This map divides the United States into the most local subset of government. Every local government jurisdiction visible on the map is shown in a different color. A wide variety of forms of government are visible on the map: counties, cities, towns, villages, American Indian reservations, one federal district and the state of Alaska, which directly administers most of the state.
The most eye-catching thing about this map is that the Northeast and Midwest are administered very differently from the South and West. Counties in the Midwest are divided into townships, which generally evolved from the "survey townships" of the Public Land Survey System. Since the PLSS was meant to enable self-sufficient, yeoman farmers, it included a provision to create these small local governments to run schools (and other basic services) for the five or six hundred farmers in the township. This followed the pattern set in New England, where towns were originally centered around (and governed by) a single church.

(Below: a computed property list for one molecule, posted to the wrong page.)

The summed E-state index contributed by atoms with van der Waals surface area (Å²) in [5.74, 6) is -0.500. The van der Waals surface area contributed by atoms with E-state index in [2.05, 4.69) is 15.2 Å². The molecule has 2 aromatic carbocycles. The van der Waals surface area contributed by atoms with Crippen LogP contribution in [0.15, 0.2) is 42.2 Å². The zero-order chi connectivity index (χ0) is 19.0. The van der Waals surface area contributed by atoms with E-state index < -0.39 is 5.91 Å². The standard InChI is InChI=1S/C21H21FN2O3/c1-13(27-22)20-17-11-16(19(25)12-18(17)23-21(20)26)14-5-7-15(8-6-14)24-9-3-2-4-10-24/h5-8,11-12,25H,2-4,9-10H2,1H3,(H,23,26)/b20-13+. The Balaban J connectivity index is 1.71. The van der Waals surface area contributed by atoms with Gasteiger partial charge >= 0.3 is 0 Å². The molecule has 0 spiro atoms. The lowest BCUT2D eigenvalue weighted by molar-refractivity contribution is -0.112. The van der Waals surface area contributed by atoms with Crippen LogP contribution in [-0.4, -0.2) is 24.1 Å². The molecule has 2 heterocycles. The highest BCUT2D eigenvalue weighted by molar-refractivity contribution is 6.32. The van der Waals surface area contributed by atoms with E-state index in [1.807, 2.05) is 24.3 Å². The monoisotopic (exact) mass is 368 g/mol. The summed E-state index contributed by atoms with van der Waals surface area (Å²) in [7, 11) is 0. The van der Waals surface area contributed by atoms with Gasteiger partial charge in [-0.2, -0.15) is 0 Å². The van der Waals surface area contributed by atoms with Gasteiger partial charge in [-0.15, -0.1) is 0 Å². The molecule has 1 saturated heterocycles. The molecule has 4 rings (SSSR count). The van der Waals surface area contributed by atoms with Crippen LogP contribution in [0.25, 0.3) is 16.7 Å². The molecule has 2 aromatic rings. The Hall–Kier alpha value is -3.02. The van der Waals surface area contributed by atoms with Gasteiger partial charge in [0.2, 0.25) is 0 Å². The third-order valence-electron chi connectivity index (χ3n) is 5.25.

Halfway across the Great Plains, moist Gulf air peters out, and smallholding becomes impractical, a fact recorded in the disappearance of townships. Meanwhile in the South, small farming and small government weren't a thing. The southern economy was dominated by large farms operated with slave labor, and plantation owners didn't demand or desire local government.
In the Southwest, several large reservations, including the Navajo and Hopi Nations, are clearly visible even at this tiny scale, a reminder that the process of laying out counties and townships was preceded by rounds of conquest and ethnic cleansing.
I'm considering printing this as a poster. Email me if you would be interested in having one.